Letterboxes come in three basic types – the wall box, the lamp box (attached to lamp posts, telegraph poles, etc) and the iconic pillar box. All should have a royal cipher – though Scottish boxes are different to those in the rest of the UK because of the monarch’s numbering: Queen Elizabeth II of England is Queen Elizabeth I of Scotland, so Scottish boxes currently feature the crown of Scotland.
Edward VIII boxes are, of course, rare because of the brevity of his reign (January to December 1936); the first pillar box bearing his monogram – at Balmoral – wasn’t even installed until two months before his abdication. The overwhelming majority of the survivors are pillar boxes, which, of course, are very sturdy cast-iron structures, which, with regular painting and TLC, can last a long time. The Letter Box Study Group (www.lbsg.org), who are probably the UK’s leading authority on the matter, reckon that about 158 Edward VIII pillar boxes are still around.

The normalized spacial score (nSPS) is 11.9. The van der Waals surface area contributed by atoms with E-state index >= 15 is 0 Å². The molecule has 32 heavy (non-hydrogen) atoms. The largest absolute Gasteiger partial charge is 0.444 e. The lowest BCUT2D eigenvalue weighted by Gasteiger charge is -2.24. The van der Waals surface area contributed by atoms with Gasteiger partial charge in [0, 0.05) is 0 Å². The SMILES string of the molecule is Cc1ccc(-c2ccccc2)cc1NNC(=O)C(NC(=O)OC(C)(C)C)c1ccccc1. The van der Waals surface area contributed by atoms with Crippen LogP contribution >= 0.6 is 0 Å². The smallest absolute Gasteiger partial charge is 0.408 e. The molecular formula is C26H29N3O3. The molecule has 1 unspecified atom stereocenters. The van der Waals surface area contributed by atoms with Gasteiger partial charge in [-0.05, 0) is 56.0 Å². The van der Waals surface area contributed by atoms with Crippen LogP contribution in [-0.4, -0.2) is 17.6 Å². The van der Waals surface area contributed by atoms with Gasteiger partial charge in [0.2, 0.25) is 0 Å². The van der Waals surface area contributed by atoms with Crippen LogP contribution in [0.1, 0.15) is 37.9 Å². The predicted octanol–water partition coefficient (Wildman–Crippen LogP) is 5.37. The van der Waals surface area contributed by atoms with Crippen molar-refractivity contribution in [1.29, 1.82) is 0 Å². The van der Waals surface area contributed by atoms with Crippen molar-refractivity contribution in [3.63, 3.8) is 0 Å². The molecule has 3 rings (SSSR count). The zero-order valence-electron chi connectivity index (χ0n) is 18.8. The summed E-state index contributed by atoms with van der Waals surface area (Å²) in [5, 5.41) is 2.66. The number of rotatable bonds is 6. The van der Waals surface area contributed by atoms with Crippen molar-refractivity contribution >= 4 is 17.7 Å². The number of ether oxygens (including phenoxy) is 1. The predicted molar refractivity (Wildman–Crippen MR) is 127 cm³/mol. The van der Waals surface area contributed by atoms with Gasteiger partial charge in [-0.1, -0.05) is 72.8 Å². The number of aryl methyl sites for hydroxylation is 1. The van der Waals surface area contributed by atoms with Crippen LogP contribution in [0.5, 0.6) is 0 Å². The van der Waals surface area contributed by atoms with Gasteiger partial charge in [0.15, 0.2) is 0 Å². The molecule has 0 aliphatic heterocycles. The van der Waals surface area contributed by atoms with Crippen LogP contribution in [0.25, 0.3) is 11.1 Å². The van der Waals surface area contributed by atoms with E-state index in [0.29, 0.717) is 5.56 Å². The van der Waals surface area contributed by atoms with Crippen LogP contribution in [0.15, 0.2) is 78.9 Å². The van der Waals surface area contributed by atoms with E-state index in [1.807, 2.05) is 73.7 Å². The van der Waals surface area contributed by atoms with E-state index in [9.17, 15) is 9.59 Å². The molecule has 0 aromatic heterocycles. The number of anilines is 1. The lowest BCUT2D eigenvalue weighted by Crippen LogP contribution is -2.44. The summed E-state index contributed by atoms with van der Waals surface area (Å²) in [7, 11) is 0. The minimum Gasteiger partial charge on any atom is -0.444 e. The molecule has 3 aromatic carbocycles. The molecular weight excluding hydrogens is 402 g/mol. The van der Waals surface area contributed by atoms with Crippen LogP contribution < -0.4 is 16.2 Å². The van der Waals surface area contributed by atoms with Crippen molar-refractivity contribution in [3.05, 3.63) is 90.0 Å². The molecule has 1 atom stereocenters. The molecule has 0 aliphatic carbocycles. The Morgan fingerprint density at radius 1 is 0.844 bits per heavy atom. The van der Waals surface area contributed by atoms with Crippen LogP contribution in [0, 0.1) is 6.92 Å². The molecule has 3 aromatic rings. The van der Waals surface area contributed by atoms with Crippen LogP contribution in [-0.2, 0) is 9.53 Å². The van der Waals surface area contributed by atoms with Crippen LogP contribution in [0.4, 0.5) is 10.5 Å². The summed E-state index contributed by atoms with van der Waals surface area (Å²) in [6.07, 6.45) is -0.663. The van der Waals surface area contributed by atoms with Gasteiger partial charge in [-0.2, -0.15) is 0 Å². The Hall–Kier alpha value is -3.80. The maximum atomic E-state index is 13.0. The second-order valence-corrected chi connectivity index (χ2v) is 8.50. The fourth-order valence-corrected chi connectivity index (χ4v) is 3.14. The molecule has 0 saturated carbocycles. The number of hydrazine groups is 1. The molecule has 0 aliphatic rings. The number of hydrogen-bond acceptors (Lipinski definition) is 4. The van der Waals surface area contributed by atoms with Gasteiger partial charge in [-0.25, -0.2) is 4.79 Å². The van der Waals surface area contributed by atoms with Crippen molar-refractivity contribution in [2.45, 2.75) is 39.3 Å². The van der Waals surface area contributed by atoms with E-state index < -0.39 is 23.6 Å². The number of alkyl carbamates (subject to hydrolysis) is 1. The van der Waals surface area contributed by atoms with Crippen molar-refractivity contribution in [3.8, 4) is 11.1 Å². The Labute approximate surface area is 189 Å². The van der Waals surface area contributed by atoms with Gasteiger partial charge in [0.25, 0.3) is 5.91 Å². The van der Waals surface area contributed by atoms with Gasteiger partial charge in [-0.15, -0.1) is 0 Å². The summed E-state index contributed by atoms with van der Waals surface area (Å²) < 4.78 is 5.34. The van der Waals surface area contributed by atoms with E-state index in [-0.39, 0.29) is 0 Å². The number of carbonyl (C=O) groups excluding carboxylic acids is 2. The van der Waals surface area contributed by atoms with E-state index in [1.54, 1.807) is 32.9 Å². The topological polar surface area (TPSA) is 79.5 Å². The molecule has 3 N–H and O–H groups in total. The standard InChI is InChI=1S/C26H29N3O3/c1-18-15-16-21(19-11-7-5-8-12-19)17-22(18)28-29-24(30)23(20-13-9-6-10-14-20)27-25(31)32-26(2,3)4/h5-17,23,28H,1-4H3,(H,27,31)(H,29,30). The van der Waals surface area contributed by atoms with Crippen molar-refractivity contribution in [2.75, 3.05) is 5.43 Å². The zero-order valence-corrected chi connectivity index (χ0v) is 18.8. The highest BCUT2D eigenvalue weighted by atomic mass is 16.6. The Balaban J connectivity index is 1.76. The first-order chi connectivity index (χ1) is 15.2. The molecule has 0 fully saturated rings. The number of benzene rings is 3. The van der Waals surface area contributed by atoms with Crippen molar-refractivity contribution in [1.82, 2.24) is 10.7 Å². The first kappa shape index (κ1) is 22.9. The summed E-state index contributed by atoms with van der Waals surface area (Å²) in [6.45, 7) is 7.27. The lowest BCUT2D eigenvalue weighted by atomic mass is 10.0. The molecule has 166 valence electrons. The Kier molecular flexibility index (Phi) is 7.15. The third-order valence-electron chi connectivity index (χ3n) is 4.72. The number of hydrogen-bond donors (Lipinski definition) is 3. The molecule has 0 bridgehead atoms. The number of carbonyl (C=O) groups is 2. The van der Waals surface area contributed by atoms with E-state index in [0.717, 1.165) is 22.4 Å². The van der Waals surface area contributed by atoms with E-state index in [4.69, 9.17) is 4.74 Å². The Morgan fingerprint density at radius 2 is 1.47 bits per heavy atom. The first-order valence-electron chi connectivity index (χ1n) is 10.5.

In 2002, the Royal Mail and English Heritage agreed a policy on the protection and conservation of these much-loved items of British street furniture. As one of 158(-ish!) out of around 116,000 postboxes, yours is indeed unusual, but it stands an excellent chance of remaining there for decades to come.
Answered by: Eugene Byrne, author and journalist.